LONDON (Reuters) - The corruption scandal that has rocked athletics is worse than the one that has plunged soccer body FIFA into crisis because it punished clean athletes, four-times Olympic gold medalist Michael Johnson said on Tuesday.
"With athletics, if you think about the victims, it is absolutely worse," the 400 meters world record holder told BBC radio.
"The victims here are those (clean) athletes. They never had the opportunity to stand on the podium and they should have," added the American sprinter.
An independent commission of the World Anti-Doping Agency (WADA) has stated in a damning report that "corruption was embedded" at the International Association of Athletics Federations (IAAF).
The report found that a clique run by former IAAF president Lamine Diack covered up organized doping and blackmailed athletes while senior officials looked the other way.
Diack is under formal investigation in France on suspicion of corruption and money-laundering linked to the concealment of positive drug tests in concert with Russian officials.
FIFA is facing the worst crisis in it history as a total of 41 individuals and entities have been charged with corruption-related offences in the United States. FIFA also faces a parallel Swiss probe.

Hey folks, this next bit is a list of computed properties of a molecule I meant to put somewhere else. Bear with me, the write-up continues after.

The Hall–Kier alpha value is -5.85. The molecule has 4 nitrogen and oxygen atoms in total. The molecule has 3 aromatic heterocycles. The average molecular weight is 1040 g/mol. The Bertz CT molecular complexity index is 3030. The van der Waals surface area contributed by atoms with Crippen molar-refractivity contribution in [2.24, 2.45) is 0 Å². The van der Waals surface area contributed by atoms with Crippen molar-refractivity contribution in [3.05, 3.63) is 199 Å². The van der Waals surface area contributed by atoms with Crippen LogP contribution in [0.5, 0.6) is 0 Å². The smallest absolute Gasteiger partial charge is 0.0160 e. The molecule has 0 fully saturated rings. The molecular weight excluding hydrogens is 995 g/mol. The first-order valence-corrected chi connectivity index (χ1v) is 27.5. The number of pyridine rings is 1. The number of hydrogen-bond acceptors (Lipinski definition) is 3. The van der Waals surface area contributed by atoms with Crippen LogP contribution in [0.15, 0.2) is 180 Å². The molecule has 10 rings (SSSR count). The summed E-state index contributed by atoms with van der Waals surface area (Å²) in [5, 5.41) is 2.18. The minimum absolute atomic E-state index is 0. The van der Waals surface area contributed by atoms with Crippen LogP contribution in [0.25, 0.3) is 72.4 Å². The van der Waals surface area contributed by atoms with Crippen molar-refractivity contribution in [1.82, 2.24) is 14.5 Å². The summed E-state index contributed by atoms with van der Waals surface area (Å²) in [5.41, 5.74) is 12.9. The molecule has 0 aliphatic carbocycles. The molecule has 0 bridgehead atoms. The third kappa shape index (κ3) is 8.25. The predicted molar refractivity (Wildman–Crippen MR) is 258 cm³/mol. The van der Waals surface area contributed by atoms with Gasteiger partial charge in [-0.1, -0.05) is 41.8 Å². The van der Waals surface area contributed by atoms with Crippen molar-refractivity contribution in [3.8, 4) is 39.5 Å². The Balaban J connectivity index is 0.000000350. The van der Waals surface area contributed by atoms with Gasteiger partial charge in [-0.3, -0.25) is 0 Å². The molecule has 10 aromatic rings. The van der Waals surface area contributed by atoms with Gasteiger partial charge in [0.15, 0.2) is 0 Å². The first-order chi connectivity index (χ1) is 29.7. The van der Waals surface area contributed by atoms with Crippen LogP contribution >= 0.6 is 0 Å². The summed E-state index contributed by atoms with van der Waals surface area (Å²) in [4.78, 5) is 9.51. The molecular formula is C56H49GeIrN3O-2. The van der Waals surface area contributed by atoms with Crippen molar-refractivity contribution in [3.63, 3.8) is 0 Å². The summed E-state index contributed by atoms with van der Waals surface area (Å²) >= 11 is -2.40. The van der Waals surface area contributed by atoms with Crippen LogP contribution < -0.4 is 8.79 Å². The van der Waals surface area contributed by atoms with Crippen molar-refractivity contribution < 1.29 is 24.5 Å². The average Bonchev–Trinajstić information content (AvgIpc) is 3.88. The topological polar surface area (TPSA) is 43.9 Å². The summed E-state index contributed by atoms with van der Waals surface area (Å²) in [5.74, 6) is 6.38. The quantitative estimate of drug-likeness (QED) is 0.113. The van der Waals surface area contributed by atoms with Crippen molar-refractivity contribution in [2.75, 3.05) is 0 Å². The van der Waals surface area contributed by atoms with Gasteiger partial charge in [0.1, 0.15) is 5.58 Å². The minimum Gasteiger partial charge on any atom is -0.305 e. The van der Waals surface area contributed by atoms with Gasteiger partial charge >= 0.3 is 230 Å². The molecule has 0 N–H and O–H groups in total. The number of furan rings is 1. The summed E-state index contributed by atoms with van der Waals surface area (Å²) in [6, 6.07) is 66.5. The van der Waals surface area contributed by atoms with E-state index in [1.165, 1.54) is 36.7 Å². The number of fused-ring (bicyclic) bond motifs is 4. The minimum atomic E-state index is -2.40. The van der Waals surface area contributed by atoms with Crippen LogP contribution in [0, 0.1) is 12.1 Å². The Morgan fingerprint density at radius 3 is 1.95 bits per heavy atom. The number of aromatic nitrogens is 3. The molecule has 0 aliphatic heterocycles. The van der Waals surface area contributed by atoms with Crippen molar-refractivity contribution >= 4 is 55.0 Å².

Sepp Blatter, the soccer body's long-serving head, has been banned for eight years.
Johnson said the IAAF, now led by Britain's Sebastian Coe, needed to be "completely restructured" but saw little merit in a suggestion that world records should be reset as a way of moving on from the crisis.
"It doesn't make sense to me how a reset of all the world records is going to deal with the issue of people cheating," said Johnson.
"It doesn't create a clean competition and that does not deter anyone from cheating."
The American also questioned whether Russia's ban from all competitions as a result of state-sponsored doping should extend to this year's Rio Olympics.
"Do you ban an entire country that ostensibly could include clean athletes, from participating in Rio? That is a very difficult decision to make," he said.
(Reporting by Alan Baldwin, editing by Ed Osmond)